Now, I tend to add the textures while it's still a cube just because it makes it easier to click on the sides. First, make the entire cube white fabric for the canvas parts by clicking the "Texture" tab and opening the texture menu. This will bring up your entire library of textures and snapshots. Right now you're choosing the texture for the sides and back, so either choose "Blank" to make the entire cube white, or if you want to be fancy, use a white fabric texture.

Next, choose "Stretch" from the top menu and you'll see six colored squares appear around the object. These squares each correspond to an axis, and you can use them to manipulate the shape and size of the cube. Grab one of the green boxes with your cursor and then push it toward the object until you have your canvas shape.

We're almost done, I swear.

Now, for the fun part; in the top menu, click "Select Texture" and then click on the face of your picture. Click the square marked "Texture" again, but since you're on "Select Texture" you'll only be changing the texture on the front of your picture. Go into your snapshots (or textures if you're working with a picture someone else gave you) and click on the photo you want to use. Then click "Stretch" again and size the canvas so your picture has the correct dimensions.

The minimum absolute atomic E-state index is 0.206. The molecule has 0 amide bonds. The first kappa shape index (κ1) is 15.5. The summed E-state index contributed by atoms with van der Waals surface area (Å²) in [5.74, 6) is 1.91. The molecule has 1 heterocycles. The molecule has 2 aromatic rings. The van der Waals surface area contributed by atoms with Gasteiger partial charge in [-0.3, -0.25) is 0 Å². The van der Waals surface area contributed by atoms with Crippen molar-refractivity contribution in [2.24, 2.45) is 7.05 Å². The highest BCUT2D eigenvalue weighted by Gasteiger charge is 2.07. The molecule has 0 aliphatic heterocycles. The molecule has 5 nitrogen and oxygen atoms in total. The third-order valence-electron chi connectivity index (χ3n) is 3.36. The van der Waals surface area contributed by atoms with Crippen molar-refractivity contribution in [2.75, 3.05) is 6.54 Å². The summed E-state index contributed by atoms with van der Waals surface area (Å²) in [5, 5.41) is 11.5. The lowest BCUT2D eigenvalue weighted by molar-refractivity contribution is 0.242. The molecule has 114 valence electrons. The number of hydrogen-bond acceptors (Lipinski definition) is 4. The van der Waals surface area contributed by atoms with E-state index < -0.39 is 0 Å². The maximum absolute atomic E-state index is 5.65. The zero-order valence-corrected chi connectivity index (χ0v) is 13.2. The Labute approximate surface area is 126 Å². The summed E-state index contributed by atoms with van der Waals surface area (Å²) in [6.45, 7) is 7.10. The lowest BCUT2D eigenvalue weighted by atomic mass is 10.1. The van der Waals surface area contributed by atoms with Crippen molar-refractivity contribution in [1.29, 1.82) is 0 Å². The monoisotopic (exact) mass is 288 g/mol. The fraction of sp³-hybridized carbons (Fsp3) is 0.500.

Now, you've already gotten a pretty cool object there in and of itself, but if you really want to make your colors pop, make your picture a light source. This is easier than it sounds. Just go to "Features" and click "Light." You'll then get access to some settings, and here's how I fill them in. Set the intensity to around 0.30, this is how bright the light will be, and if you make it too bright, you'll wash out all your colors. Then set the radius to around one, since you're just looking to make the picture look nice, not light a parking lot with it. I usually set the falloff to about 1.75.

Finally, throw it on top of your mantle and enjoy it.

Now I know that seems like a lot of steps to build one object, but remember that the lessons you learn from one build will help you in the next one. I've asked a few builder friends of mine and they've all told me the same thing, to become a great builder in Second Life, you just have to build things.

You won't be the best builder in SL in a day, but hey, people say Rome wasn't built in a day, and I looked it up and you know what, that's absolutely true!

Seriously, I checked the wiki.

That's it for this episode! So until next time remember, even if a picture IS worth a thousand words, you're still going to have to pay 10 lindens to upload it. Which makes the words-to-lindens exchange rate around a hundred to one.

Will Ross, a Second Life explorer and professional slacker, writes and records the

Traveling Avatar articles and podcasts. Following a stint in college where he came dangerously close to earning a degree in history, Will Ross spent countless hours of his life in a number of online worlds including Worlds of Warcraft, Everquest, Ultima Online, and City of Heroes before making a permanent home on Eldoe Island in Second Life. To request a topic or share a tip, send an email to secondlife@qdnow.com or call 206-888-MYSL.